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Betsy Post had a great run. As a young woman, she worked in the early days of computer science. Even after becoming a mother and a wife, she became a sought-after database architect and systems designer. Betsy got to sculpt the systems that ran companies.
In the early 2000s, things started to change. Betsy was over 60. She had kept herself up to date as the technology she worked with had advanced. The programming languages changed, and databases changed from files to tables to relational tables to relational databases that used structured query languages; throughout Betsy remained current. The more things changed, the more she learned how to apply what she knew about writing clean, spartan code, how keeping it simple and short kept the machines running fast. The skills she'd developed in the early days—when the active memory of the computers was only 4,000 bytes—continued to pay off even when computers had millions of bytes of active memory. Her systems ran fast because the code ran fast.
Betsy changed with the technology, but client managers began to adopt a different perspective. In the late 1990s, the client mangers who hired her were men her age. After 2000 this changed—those managers retired and were replaced by women half her age.
These new managers looked at Betsy and saw their mothers. Here was a sixty-plus-year-old woman with a long resume and a work history that was older than they were. Betsy could talk about how what she had done in her twenties still applied to current work. Some of these managers realized that Betsy could out-code them, out-think them, or out-work them. A few quickly realized after working with her for a little while, that Betsy, knowing what she did, could expose them as lightweights. They feared that Betsy could take their jobs.
To these younger women, Betsy was competition.
Working for men, Betsy had never had the sense that she was in competition with them; there was a sense of collaboration. She wasn’t better, or trying to get their jobs; she was just Betsy. However, these younger female managers saw her competence as a threat.
In 2002, another consulting company bought the consulting company for which Betsy had worked for more than 12 years. The new managers, all in their thirties, looked at their people and realized there were a lot of older folks in the group, including many old COBOL programmers who had been in demand in the run-up to 2000 … but were no longer in demand. Using the word COBOL, the company searched resumes and made a list of people to let go.
Betsy had so much Oracle and SQL experience that she survived the cuts, but the benefit of paid bench time disappeared. Assigned to a new project manager and demoted from designer/architect to developer, Betsy suddenly had to report to a woman in her early thirties who micromanaged her work. This frustrated Betsy.
During one meeting, when Betsy spoke out about why the code was not working, the manager sharply told her that she was an “old dumb bitch” who didn’t know better. That relationship devolved quickly, as Betsy took the issue to higher managers and learned that the HR department was there to protect the company managers, not the employees.
In the spring of 2004, Betsy stopped working for that company because the company had stopped giving her work that she liked. The recruiter/manager commented to Betsy that she had a hard time placing her because the clients just could not understand how she could be current with new technology.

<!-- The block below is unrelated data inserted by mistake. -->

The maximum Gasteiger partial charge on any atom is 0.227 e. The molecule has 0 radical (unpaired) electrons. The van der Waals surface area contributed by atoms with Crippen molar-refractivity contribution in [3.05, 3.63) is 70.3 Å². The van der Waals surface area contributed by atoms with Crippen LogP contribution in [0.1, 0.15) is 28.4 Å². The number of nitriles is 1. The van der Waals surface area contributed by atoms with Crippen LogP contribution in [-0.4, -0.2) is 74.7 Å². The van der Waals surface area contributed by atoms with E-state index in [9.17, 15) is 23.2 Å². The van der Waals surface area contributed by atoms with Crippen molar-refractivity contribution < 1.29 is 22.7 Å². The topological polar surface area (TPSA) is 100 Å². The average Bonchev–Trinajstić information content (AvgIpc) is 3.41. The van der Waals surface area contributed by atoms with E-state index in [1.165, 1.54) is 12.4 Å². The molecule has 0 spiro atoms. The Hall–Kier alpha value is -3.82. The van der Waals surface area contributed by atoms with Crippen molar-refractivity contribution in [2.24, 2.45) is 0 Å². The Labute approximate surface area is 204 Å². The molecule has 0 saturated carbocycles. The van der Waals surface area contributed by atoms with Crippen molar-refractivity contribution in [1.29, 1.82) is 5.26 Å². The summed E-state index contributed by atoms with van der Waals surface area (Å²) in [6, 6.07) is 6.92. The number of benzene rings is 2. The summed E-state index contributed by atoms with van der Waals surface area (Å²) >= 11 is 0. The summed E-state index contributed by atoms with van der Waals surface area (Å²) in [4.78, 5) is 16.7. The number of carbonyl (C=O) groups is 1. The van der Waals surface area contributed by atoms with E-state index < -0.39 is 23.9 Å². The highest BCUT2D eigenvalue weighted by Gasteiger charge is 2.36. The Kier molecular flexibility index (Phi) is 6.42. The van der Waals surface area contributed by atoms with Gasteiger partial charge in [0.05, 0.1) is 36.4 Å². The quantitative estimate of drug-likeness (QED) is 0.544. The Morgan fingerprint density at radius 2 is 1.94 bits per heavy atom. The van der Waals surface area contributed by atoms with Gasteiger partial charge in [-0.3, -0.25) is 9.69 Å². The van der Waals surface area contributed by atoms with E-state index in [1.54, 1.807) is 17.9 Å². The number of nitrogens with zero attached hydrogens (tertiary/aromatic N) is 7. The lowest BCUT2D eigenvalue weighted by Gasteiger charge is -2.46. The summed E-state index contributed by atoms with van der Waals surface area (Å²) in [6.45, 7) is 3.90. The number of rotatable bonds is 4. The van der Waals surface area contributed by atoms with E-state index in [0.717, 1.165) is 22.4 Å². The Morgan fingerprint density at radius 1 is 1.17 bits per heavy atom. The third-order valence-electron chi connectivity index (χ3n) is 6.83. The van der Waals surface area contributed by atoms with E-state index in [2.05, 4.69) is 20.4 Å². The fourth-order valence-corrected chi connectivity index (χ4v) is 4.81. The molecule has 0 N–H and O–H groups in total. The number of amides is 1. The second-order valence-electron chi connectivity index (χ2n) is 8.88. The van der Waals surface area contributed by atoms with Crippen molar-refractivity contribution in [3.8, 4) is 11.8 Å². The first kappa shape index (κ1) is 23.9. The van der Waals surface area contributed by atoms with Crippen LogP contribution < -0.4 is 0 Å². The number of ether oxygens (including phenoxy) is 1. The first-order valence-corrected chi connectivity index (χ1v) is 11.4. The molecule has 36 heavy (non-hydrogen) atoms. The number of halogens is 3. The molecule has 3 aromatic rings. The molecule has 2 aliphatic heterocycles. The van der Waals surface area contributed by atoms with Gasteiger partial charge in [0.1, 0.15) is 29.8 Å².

Betsy defined herself by the needs she could fulfill. When she was a young woman, she fulfilled her own needs. Then, when she had to, she worked to fulfill the needs of her son, whom her mother had taken care of while Betsy worked at the computing center at Picatinny Arsenal. Later, Betsy fulfilled her children's needs as a mother, until they became teens. Then, Betsy went back to work to support her own ongoing financial needs—and her children’s—when her husband walked away from his family. She fulfilled the needs of her clients, developing systems that drove their success.
At 65, she was put out to pasture, her children grown and on their own. With nothing useful to do, Betsy retired. A little over a year later, in October 2004, Betsy passed away. Heart disease was the cause of death listed on the paperwork, but in reality, Betsy had passed on from a broken heart.
In one of the last conversations I had with Betsy that summer, she said the hard part of getting old was not the changes in your body, but the way people discounted how much you could contribute, and how depressing it was not to have a real purpose.
“It is stupid to look at someone’s age and just assume they have nothing to contribute,” she said. “I don’t see that in the eyes of the people my age, or your generation. To the generation that came of age in the 1990s we are just old, dumb people. You can see it in their reactions when you walk into the room, when you speak up in the meetings.”
She asked me how old the managers working for me were. I told her that three of my five direct reports were older than I was (I was 43 at the time), and some were as much as 10 years older.
“In the next meeting where you and those managers are meeting with people they don’t work with, watch the reactions and the regard the under-forty crowd has for those older managers. Just watch. You have been ignorant of it before because you haven’t been looking. You can’t say that anymore because of what I am telling you now. Just watch, and see the disdain the 30-year-olds have for the over-55 folks.”
Betsy was right. Of course she was.